U.S. officials say an unusual letter to President Bush from his Iranian counterpart Mahmoud Ahmadinejad does not present any breakthrough in the current dispute over Iran's nuclear program. The response came as Secretary of State Condoleezza Rice prepared to discuss the nuclear issue in New York with her counterparts from the other permanent U.N. Security Council member countries.
The Ahmadinejad letter, conveyed to the White House by the Swiss government, is believed to be the first communication of its kind since diplomatic relations between the United States and Iran were severed in 1979.
However administration officials are dismissing comments from Tehran that the message is a significant overture in the frozen relationship, with Secretary of State Condoleezza Rice saying there is nothing in the letter to suggest the parties are on any different course than they were before it arrived.
Secretary Rice made the comments in a session with the Associated Press in New York as she prepared to discuss the Iranian nuclear issue over dinner with her colleagues from the other veto-wielding Security Council member countries.
She told the AP the Ahmadinejad letter was 17 or 18 pages long and covered history, philosophy and religion, but was not a diplomatic opening or anything of the sort, and did not address the nuclear issue in a concrete way.
There were similar comments from White House spokesman Scott McClellan who said President Bush had been briefed on the contents of the letter, but that it didn't appear to do anything to address international concerns on the nuclear issue.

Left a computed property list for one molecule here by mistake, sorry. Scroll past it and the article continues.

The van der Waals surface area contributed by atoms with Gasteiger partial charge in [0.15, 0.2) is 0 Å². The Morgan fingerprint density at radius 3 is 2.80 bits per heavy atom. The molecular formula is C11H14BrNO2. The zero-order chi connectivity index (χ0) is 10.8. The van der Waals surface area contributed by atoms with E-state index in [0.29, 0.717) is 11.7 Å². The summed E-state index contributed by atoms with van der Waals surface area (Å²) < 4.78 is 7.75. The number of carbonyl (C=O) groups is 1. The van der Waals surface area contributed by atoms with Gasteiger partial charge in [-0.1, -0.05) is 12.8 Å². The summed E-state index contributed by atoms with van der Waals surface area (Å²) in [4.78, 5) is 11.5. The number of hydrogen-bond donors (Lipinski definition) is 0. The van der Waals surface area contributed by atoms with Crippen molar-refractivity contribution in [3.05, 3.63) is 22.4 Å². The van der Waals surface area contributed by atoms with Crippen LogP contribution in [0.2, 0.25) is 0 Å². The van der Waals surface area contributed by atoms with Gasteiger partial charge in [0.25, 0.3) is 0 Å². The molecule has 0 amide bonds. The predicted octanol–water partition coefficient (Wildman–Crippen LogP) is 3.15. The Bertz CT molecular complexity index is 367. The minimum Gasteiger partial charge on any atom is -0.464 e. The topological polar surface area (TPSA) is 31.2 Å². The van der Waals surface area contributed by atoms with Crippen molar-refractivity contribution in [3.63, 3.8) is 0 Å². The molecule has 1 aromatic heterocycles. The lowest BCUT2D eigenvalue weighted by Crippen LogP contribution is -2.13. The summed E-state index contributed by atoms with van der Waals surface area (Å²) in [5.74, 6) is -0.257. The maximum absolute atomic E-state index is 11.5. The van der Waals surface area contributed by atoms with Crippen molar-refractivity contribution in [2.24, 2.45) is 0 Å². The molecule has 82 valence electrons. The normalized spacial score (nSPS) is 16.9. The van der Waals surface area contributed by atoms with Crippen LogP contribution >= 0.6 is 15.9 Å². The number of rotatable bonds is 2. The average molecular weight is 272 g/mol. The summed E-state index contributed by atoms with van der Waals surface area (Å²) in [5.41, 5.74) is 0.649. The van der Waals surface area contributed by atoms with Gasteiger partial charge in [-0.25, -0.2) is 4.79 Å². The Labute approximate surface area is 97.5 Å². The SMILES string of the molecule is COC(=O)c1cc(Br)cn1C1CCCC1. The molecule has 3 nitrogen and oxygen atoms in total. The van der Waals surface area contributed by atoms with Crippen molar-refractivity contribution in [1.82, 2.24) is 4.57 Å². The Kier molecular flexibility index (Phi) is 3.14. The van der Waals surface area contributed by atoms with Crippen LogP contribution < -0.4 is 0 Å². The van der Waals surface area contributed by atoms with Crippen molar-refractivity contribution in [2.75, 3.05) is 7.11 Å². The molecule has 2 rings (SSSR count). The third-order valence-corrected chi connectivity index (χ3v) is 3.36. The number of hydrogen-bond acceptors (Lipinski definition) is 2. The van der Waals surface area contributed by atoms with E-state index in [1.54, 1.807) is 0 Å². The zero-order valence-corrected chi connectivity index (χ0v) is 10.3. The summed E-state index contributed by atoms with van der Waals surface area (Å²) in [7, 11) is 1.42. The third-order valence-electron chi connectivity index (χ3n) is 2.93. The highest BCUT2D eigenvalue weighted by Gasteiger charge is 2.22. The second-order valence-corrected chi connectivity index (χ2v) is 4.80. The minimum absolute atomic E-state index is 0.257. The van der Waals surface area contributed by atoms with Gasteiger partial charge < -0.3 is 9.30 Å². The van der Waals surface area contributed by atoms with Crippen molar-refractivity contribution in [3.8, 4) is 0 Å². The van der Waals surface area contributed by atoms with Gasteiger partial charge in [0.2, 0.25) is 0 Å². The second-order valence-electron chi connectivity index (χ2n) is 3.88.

Earlier, other administration officials said the gesture by Iran might be intended to complicate U.S. efforts to get a binding Security Council resolution demanding that Iran end uranium enrichment. Among them was U.S. Director of National Intelligence John Negroponte, who spoke to reporters at the White House:
"Certainly one of the hypotheses you'd have to examine is whether and in what way the timing of the dispatch of that letter is connected with trying in some manner to influence the debate before Security Council," he said.
There was no early indication as to whether there would be a formal U.S. response to the Ahmadinejad letter. Though the two countries have not had formal relations in more than a quarter-century, they do exchange messages through intermediaries and their diplomats have occasional contact.
The United States earlier this year proposed talks on matters of mutual concern about Iraq through the U.S. envoy to Baghdad Zalmay Khalilzad, though Iran recently said such talks were unnecessary because of the seating of a new Iraqi government.
Officials say Secretary Rice's late evening dinner meeting with her Security Council colleagues would be a private strategy session.
Russia and China have resisted the draft resolution circulated by Britain and France aimed at dealing with concerns Iran has a covert nuclear weapons program.
Its call for Iran to halt uranium enrichment and return to negotiations would be binding under Chapter Seven of the U.N. Charter but it does not seek immediate sanctions against Tehran.